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My favourite materials are Precious metal clay – the Flex version. It relatively new, but I can use it for lots of techniques, that are a bit quirky. Not many people use it to its full capacity – I’m aiming to ! Its the only metal clay you can dry to create a paper style silver which is easy to bend and flex, to create something unique.

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My ambitions for the future? I’d like to be seen as a master teacher and have taught in USA and Europe. I’d like to have a range of jewellery in a number or high end galleries and museums. I’d also really like to have my eyesight to be able to do all of those things.

Silver and Stone Jewellery Design will be at Design@HEART’s summer fair on 9th June 2018 10am-4pm at HEART Centre, Bennett Road, Headingley, Leeds LS6 3HN.

 

 

 

Summer is Coming – yes it is!

Design@HEART Summer Fair 9th June HEART Centre, Headingley

OK, so it still feels like winter, and we’ve been threatened with another dumping of snow this week, but there’s some signs of spring, and here at Design@HEART we’ve got our sights set on the summer.

For the first time in a few years, we’re having a summer fair, and we’ve got a lovely line up of stalls for you.  There’s some old favourites and brand new makers and artists too.  We’ll be hearing more about them all in the coming weeks both here and in our Social Media feeds, so don’t forget to follow us on Facebook and Instagram.  But in the meantime, let me see if I can inject some spring fever with newcomers to Design@HEART, Lucy Tomlinson, Emma Mears and Galea Belinscaia.

Lucy Tomlinson

Illustrations by Lucy Thomlinson

Emma Mears

Textile art by Emma Mears

Galea Belinscaia

Ceramics by Galea Belinscaia

 

Craft Recycle

Well, we sure managed to recycle some volume of craft materials on Saturday.  The De-stash sale was an enormous success, with queues at the door come open time, and lots of eager shoppers looking for bargains and inspiration.  Thankyou to all our stall holders who brought with them such fantastic stuff.  We’d love to know what you’re all going to be doing with your new purchases, so do share!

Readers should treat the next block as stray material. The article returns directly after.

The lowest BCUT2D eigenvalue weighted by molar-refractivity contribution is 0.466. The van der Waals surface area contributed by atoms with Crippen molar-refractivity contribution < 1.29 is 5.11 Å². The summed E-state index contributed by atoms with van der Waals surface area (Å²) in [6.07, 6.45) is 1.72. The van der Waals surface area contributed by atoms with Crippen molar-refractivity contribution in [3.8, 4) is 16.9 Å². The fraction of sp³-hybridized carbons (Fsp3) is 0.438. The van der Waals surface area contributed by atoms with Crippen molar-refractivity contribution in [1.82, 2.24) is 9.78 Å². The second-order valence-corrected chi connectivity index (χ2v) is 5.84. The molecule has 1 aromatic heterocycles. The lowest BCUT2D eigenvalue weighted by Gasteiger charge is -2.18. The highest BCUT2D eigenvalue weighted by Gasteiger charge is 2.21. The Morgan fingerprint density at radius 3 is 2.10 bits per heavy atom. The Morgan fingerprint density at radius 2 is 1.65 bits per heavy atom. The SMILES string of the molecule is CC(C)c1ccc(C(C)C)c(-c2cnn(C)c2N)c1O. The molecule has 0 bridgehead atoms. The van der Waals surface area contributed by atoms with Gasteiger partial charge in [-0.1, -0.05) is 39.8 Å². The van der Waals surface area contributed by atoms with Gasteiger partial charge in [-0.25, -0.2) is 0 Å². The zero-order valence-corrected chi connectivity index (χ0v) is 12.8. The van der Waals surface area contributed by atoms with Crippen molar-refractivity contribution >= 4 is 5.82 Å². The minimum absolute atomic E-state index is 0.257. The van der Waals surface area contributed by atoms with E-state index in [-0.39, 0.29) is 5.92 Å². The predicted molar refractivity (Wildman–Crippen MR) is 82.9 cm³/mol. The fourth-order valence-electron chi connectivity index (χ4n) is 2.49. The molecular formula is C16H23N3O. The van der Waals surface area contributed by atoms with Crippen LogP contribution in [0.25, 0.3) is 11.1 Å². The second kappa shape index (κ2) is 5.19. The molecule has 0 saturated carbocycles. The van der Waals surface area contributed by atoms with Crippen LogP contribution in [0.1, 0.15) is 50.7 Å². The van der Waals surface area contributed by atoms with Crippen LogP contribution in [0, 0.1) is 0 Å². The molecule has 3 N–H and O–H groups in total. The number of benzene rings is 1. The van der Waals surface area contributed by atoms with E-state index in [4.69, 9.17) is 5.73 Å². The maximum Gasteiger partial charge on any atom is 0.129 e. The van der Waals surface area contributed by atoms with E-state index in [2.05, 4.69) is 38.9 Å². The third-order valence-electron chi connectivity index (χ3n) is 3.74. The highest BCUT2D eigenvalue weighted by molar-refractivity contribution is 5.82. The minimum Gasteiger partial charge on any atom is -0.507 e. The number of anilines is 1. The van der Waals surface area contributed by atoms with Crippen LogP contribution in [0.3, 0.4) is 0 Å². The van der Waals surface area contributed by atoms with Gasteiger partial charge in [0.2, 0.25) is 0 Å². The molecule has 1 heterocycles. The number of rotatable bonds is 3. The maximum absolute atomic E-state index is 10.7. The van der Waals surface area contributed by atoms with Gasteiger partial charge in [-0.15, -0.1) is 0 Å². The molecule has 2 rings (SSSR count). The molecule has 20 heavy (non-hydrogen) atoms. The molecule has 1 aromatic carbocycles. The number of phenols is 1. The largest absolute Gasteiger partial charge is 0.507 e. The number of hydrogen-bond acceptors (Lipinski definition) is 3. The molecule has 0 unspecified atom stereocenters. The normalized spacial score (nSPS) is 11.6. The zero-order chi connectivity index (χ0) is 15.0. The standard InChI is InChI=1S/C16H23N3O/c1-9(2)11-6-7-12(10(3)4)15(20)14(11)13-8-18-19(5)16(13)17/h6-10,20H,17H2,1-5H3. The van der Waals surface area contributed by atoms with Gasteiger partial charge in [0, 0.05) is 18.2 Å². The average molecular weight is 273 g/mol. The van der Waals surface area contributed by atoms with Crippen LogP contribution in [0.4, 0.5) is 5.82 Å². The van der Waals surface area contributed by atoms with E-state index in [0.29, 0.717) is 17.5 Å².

Don’t Miss Out On Our Crafty Sale!

Craft Destash Sale

Saturday 17th February   10am-1pm   HEART Centre, Headingley, Leeds LS6 3HN

Do you have a new craft hobby? A new project in mind?  Need some inspiration and some materials?  There will be SO much to choose from at the Design@HEART Craft De-Stash Sale this coming Saturday 17th February.    Knitting, crochet, dressmaking, upholstery, beading and jewellery making, card making, scrapbooking, painting, candlemaking, drawing.  And then there’s machines, tools, display and packaging materials.  There’s actually so much it’s hard to list it!

So how does it work?  Well, firstly, 20 local artists and craftspeople are emptying their cupboards, and sorting through their craft stash.  That’s a lot of stash.  Mostly, they’re hoarders, and have years’ worth of stuff they really don’t need, but someone else most likely will.  Then they’ll be setting out their stalls ready for you to pick up some real bargains.  Whether you’re looking for a new craft to learn, fabric to make your spring wardrobe, or something to keep the kids occupied, there will be something for you.

Saturday 17th February   10am-1pm   HEART Centre, Headingley, Leeds LS6 3HN